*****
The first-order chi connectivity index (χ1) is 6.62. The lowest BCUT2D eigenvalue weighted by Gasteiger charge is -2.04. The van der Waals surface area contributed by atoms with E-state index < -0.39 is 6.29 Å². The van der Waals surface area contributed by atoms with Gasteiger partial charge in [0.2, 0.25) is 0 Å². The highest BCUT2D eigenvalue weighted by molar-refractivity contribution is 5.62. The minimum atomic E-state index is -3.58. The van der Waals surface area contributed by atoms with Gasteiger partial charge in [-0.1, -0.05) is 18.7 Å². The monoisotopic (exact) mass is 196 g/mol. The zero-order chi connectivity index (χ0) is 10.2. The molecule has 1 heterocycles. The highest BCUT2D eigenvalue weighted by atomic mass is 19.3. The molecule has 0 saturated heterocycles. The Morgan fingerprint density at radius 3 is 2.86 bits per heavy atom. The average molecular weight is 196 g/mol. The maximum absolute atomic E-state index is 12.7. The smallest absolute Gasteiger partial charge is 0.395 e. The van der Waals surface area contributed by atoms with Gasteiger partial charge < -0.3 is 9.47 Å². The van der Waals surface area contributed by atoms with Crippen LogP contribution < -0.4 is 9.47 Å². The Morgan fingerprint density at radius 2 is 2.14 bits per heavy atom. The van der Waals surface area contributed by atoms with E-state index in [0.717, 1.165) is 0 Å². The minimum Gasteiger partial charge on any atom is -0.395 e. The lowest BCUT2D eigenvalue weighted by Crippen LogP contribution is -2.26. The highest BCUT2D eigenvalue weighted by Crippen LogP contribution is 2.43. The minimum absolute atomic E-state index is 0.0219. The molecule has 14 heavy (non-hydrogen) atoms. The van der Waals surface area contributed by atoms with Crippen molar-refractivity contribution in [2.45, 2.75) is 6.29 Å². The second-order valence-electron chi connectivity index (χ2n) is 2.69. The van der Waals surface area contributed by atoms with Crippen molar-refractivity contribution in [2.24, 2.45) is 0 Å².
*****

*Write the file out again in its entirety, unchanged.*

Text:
The first-order chi connectivity index (χ1) is 6.62. The lowest BCUT2D eigenvalue weighted by Gasteiger charge is -2.04. The van der Waals surface area contributed by atoms with E-state index < -0.39 is 6.29 Å². The van der Waals surface area contributed by atoms with Gasteiger partial charge in [0.2, 0.25) is 0 Å². The highest BCUT2D eigenvalue weighted by molar-refractivity contribution is 5.62. The minimum atomic E-state index is -3.58. The van der Waals surface area contributed by atoms with Gasteiger partial charge in [-0.1, -0.05) is 18.7 Å². The monoisotopic (exact) mass is 196 g/mol. The zero-order chi connectivity index (χ0) is 10.2. The molecule has 1 heterocycles. The highest BCUT2D eigenvalue weighted by atomic mass is 19.3. The molecule has 0 saturated heterocycles. The Morgan fingerprint density at radius 3 is 2.86 bits per heavy atom. The average molecular weight is 196 g/mol. The maximum absolute atomic E-state index is 12.7. The smallest absolute Gasteiger partial charge is 0.395 e. The van der Waals surface area contributed by atoms with Gasteiger partial charge < -0.3 is 9.47 Å². The van der Waals surface area contributed by atoms with Crippen LogP contribution < -0.4 is 9.47 Å². The Morgan fingerprint density at radius 2 is 2.14 bits per heavy atom. The van der Waals surface area contributed by atoms with E-state index in [0.717, 1.165) is 0 Å². The minimum Gasteiger partial charge on any atom is -0.395 e. The lowest BCUT2D eigenvalue weighted by Crippen LogP contribution is -2.26. The highest BCUT2D eigenvalue weighted by Crippen LogP contribution is 2.43. The minimum absolute atomic E-state index is 0.0219. The molecule has 14 heavy (non-hydrogen) atoms. The van der Waals surface area contributed by atoms with Crippen molar-refractivity contribution in [2.45, 2.75) is 6.29 Å². The second-order valence-electron chi connectivity index (χ2n) is 2.69. The van der Waals surface area contributed by atoms with Crippen molar-refractivity contribution in [2.24, 2.45) is 0 Å².